- To learn more about the clinical trial CONCOR-1 see https://concor1.ca/
- If you have recovered from COVID-19 and would like to donate plasma, please see: Canadian Blood Services or Héma-Québec websites.
To learn more about Canadian Blood Services’ contributions to CONCOR-1 see below.
- April 16, 2020: Canadian Blood Services Chief Scientist, Dana Devine spoke with The Agenda to discuss the clinical trial.
- April 2, 2020: Canadian Blood Services announces that it is actively working with Health Canada and the international research community as part of a global effort to determine if convalescent plasma could effectively treat COVID-19. Canadian Blood Services will contribute by collecting and preparing plasma from fully recovered COVID-19 patients. Canadian physicians caring for patients with COVID-19 will have access to the convalescent plasma in the context of the clinical trial.
- March 31, 2020: Watch this video interview with Dr. Dana Devine, Chief Scientist at Canadian Blood Services, where she discusses how convalescent plasma could help patients with COVID-19 disease.
- March 31, 2020: The National Advisory Committee on Blood and Blood Products published a “Fact Sheet on Convalescent Plasma and Intravenous Immune Globulin (IVIG) for Treatment of COVID-19 in Canada”.
- March 30, 2020: Transfusion News article on convalescent plasma.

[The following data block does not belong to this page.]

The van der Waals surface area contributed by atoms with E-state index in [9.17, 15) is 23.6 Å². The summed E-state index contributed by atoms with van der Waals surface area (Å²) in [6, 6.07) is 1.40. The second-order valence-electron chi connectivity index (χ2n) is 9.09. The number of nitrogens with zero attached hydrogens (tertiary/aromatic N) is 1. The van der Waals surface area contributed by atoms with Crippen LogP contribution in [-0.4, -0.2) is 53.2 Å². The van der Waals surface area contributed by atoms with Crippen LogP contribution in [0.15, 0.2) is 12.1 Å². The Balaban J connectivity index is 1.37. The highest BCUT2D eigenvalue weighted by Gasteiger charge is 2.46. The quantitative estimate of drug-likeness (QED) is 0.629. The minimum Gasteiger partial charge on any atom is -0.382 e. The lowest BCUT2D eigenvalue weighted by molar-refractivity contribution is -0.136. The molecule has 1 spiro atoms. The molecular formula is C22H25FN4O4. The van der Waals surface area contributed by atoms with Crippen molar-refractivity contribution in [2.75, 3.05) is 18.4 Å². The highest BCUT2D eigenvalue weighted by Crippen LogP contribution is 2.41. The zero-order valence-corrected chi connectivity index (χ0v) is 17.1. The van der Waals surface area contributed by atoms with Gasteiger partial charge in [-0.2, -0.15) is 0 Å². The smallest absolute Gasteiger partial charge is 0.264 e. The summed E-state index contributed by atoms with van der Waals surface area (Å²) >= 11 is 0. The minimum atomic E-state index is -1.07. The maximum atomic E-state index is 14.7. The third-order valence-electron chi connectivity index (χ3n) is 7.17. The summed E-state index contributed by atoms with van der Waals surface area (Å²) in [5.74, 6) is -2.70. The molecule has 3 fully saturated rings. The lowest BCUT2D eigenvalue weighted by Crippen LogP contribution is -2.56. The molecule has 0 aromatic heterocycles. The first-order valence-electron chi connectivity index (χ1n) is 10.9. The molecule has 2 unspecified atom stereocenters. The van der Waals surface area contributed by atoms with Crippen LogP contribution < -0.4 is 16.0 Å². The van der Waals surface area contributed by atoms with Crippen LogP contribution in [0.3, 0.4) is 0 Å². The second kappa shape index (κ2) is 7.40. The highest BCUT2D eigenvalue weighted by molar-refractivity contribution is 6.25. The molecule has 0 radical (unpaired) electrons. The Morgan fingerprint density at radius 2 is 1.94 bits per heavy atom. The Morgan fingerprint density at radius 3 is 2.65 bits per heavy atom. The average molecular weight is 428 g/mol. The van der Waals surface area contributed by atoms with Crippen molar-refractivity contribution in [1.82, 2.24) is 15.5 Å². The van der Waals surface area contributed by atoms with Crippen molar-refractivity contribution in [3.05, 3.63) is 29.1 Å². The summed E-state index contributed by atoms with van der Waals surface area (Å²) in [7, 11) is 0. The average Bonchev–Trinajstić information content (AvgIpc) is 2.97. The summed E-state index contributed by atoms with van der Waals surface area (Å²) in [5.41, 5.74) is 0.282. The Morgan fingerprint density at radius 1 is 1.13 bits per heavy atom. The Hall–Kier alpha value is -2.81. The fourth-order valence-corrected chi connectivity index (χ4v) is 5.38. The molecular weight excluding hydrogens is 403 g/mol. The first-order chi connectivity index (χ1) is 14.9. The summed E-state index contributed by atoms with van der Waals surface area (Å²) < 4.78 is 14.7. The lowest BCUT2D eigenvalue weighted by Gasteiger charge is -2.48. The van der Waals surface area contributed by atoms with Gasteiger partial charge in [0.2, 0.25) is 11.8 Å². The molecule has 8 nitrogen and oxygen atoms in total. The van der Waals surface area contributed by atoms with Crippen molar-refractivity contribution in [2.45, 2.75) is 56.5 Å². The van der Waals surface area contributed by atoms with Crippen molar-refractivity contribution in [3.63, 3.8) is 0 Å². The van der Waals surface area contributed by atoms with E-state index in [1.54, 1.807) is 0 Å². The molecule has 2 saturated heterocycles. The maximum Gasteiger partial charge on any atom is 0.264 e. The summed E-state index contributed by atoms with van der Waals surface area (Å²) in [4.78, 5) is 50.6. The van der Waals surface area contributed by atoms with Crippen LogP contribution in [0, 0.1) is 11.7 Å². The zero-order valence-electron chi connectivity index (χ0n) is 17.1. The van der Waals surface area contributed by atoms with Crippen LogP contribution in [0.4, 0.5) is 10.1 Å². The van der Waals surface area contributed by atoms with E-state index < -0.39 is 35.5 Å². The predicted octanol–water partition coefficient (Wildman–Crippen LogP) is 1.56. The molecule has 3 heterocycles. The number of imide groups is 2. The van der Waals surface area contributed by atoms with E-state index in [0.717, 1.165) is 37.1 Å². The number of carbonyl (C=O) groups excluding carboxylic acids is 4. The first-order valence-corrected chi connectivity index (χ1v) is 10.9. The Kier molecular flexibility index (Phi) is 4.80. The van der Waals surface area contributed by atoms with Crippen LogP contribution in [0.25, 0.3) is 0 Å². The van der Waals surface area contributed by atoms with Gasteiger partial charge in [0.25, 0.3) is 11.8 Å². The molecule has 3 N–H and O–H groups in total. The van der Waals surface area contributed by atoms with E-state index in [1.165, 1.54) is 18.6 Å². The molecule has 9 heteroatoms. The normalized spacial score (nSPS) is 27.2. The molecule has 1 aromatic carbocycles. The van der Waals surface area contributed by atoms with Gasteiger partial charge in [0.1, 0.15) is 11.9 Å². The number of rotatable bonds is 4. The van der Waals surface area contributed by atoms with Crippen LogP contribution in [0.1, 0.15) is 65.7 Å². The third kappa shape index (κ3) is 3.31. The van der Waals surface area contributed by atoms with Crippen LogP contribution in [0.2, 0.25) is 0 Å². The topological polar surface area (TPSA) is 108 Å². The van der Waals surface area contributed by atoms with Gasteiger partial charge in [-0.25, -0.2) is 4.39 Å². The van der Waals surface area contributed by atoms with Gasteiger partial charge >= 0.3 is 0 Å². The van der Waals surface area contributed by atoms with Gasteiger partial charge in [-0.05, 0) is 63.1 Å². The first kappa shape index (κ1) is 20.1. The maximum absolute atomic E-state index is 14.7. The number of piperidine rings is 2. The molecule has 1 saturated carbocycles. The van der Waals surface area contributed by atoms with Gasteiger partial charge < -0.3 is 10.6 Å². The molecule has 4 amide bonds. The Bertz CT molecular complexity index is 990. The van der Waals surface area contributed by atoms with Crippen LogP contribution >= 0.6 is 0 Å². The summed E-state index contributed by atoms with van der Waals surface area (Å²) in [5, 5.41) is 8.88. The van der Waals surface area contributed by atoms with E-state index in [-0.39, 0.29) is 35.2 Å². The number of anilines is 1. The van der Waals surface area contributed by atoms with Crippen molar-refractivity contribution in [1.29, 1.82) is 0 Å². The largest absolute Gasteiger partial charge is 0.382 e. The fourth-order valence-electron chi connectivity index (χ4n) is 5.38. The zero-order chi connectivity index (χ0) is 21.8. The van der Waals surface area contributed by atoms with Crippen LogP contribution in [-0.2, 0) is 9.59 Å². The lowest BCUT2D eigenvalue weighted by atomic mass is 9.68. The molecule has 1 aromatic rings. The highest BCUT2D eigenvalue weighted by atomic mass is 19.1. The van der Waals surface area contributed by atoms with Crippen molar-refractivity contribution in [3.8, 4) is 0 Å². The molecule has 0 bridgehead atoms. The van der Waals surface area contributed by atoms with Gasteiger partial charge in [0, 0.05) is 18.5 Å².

- Government of Canada: Clinical management of patients with moderate to severe COVID-19 - Interim guidance
- Canadian Blood Services: COVID-19 information for the public
- Public Health Agency of Canada: Coronavirus disease (COVID-19): Outbreak update
- WHO: Coronavirus disease (COVID-19) Pandemic
1. Gorbalenya AE. Severe acute respiratory syndrome-related coronavirus – the species and its viruses, a statement of the Coronavirus Study Group. bioRxiv 2020.02.07.937862. Feb 2020 [internet publication].
2. World Health Organization. COVID-19 Situation Report 22. February 11, 2020. Available at: https://www.who.int/docs/default-source/coronaviruse/situation-reports/20200211-sitrep-22-ncov.pdf
3. Phan LT, Nguyen TV, Luong QC, et al. Importation and human-to-human transmission of a novel coronavirus in Vietnam. N Engl J Med. 2020 Jan 28 [Epub ahead of print]. Available at: https://www.nejm.org/doi/full/10.1056/NEJMc2001272
4. Jasper Fuk-Woo Chan, Shuofeng Yuan, Kin-Hang Kok, Kelvin Kai-Wang To, Hin Chu, Jin Yang et al. A familial cluster of pneumonia associated with the 2019 novel coronavirus indicating person-to-person transmission: a study of a family cluster. The Lancet. Available at: https://www.thelancet.com/journals/lancet/article/PIIS0140-6736(20)30154-9/fulltext#seccestitle10
5. World Health Organization. Statement on the second meeting of the international health regulations emergency committee regarding the outbreak of novel coronavirus. Available at: https://www.who.int/news-room/detail/30-01-2020-statement-on-the-second-meeting-of-the-international-health-regulations-(2005)-emergency-committee-regarding-the-outbreak-of-novel-coronavirus-(2019-ncov)
6. Nishiura, H.; Linton, N.M.; Akhmetzhanov, A.R. Initial Cluster of Novel Coronavirus (2019-nCoV) Infections in Wuhan, China Is Consistent with Substantial Human-to-Human Transmission. J. Clin. Med. 2020, 9, 488. Available at: https://www.mdpi.com/2077-0383/9/2/488.
7. World Health Organization. COVID-19 Situation Report #51. March 11, 2020. Available at: https://www.who.int/docs/default-source/coronaviruse/situation-reports/20200311-sitrep-51-covid-19.pdf?sfvrsn=1ba62e57_4
8. World Health Organization. WHO Director-General's opening remarks at the media briefing on COVID-19 - 11 March 2020. Available at: https://www.who.int/dg/speeches/detail/who-director-general-s-opening-remarks-at-the-media-briefing-on-covid-19---11-march-2020